In this post, Volume Tiled Forward Shading rendering is described. Volume Tiled Forward Shading is based on Tiled and Clustered Forward Shading described by Ola Olsson et. al. . Similar to Clustered Shading, Volume Tiled Forward Shading builds a 3D grid of volume tiles (clusters) and assigns the lights in the scene to the volumes tiles. Only the lights that are intersecting with the volume tile for the current pixel need to be considered during shading. By sorting the lights into volume tiles, the performance of the shading stage can be greatly improved. By building a Bounding Volume Hierarchy (BVH) over the lights in the scene, the performance of the light assignment to tiles phase can also be improved. The Volume Tiled Forward Shading technique combined with the BVH optimization allows for millions of light sources to be active in the scene.
To fulfill the requirements for my Masters in Game and Media Technology (GMT) for the University of Utrecht in the Netherlands, I wrote a thesis on a rendering technique called Volume Tiled Forward Shading. The technique is based on Clustered Forward Shading described by Ola Olsson et. al .
In 2015, I also researched Tiled Forward Shading  and documented my findings here. In that post, I described several areas for improving the Tiled Forward Shading technique. One of the improvement points is to reduce the number false positives (lights that do not contribute to the final shading being added to a tile) that occur within tiles that contain a large depth disparity. Another improvement point was the optimization of the light assignment to tile phase.
The issue caused by the large depth disparity within the tile can be resolved by splitting the tile along the depth in view space. This can be achieved by constructing a 3D grid of volume tiles and assigning the lights in the scene to the volume tiles.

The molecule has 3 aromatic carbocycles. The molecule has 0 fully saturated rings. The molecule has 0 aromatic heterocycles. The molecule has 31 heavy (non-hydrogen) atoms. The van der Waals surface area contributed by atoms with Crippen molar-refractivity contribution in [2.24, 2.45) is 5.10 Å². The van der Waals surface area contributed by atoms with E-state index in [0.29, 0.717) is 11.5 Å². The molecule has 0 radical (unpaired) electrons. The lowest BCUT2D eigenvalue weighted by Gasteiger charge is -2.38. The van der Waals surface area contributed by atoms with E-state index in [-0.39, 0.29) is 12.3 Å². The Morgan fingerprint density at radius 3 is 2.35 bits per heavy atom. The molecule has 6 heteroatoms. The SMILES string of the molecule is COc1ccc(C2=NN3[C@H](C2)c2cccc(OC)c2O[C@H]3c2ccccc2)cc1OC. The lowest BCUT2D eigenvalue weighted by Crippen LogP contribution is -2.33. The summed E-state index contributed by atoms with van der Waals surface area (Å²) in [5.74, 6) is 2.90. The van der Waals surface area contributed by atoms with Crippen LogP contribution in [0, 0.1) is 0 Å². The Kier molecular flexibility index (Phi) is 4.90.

The light assignment to tiles phase can be optimized by first building a Bounding Volume Hierarchy (BVH) over the lights in the scene. During the light assignment phase, the BVH is traversed and only the nodes of the BVH that intersect with the volume tile need to be considered.
Using a grid of volume tiles and constructing a BVH over the lights in the scene, the Volume Tiled Forward Shading with BVH optimization is able to handle millions of light sources in the scene while still maintaining real-time (greater than 30 FPS) frame rates.
Volume Tiled Forward Shading.pdf
To provide a brief overview of Volume Tiled Forward Shading, I’ve created a PowerPoint Presentation.
Volume Tiled Forward Shading.pptx
To demonstrate the Volume Tiled Forward Shading technique, I’ve created a short video. In the video, Forward Rendering, Tiled Forward Shading , and a variation of Clustered Forward Shading  are compared. By constructing a Bounding Volume Hierarchy over the lights in the scene, we are able to show millions of active light sources are supported while still maintaining real-time frame rates (30 FPS).
An application that demonstrates Volume Tiled Forward Shading was created using the DirectX 12 graphics API. The download for the demo contains all of the source code, project files, and a solution file for Visual Studio 2017. Refer to the README.txt file in the root folder for compilation and usage instructions. Pre-built binary executable is also provided in the Game/bin folder. Configuration files for loading different models is found in the Game/Conf folder. Rung the Game/Conf/RegisterFileType_Win10_Rel_x64.bat batch file to automatically register a file handler for the .3dgep extension. Use the UnregisterFileType_Win10_Rel_x64.bat batch script to remove all the registry entries created by the register script.